The Raspberry Pi 2: A turbocharged computer for kids

The UK-based Raspberry Pi Foundation has unveiled a new computer, six times more powerful than the last one, for the same price as the previous version.

The new Raspberry Pi 2 Model B has seen two major changes: the CPU and RAM. Other components have been left unchanged.

Unlike the Model B+ which had a single-core CPU, the Model B has a quad-core processor, meaning it can be programmed to use more of its cores to offer extra computing power, or to use less energy, which is a big deal when it’s running on battery.

The new device has a Cortex A7 processor running at 800MHz, instead at 700Mhz.

The machine has also doubled up on RAM, now providing one gigabyte of random access memory.

As before, users must provide their own keyboard, a MicroSD card with the Linux operating system, and monitor cables.

"We think it's about six times more powerful for most applications," Eben Upton, founder of Raspberry Pi, told the BBC.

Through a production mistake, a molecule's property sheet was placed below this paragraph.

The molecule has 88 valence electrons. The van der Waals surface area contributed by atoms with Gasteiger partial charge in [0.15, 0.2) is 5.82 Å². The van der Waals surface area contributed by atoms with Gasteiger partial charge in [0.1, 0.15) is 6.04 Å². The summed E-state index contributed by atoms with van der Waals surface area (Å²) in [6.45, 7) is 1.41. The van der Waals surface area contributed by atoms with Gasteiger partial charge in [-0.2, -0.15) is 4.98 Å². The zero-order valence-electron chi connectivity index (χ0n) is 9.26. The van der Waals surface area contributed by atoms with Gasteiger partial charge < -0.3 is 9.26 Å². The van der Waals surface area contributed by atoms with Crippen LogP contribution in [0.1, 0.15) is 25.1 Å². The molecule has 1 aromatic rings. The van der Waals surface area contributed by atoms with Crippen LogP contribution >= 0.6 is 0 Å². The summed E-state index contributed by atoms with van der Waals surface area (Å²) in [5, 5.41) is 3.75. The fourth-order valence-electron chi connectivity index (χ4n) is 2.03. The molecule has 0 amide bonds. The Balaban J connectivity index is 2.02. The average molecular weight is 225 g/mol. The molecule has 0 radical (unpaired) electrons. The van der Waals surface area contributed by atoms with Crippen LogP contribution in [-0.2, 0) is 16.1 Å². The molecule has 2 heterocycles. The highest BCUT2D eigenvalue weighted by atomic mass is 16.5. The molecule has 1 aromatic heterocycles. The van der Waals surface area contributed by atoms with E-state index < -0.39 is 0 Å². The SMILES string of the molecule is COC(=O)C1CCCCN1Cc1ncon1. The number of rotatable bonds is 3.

"This means this is really a PC now. You can do most of the things with this that you can do with a PC. You can surf the web, you can watch videos, you can play games like Minecraft. But we also bundle it with the tools that children need in order to learn how to program.

"The great thing is - apart from those two changes - that we've managed to keep everything else the same. So, all of those tutorials that people have developed over the last few years will carry on working with this device. It just kind of broadens out the range of interesting stuff kids can do."

The kit - most of which is manufactured at Sony's factory in Bridgend, South Wales - costs £22.85.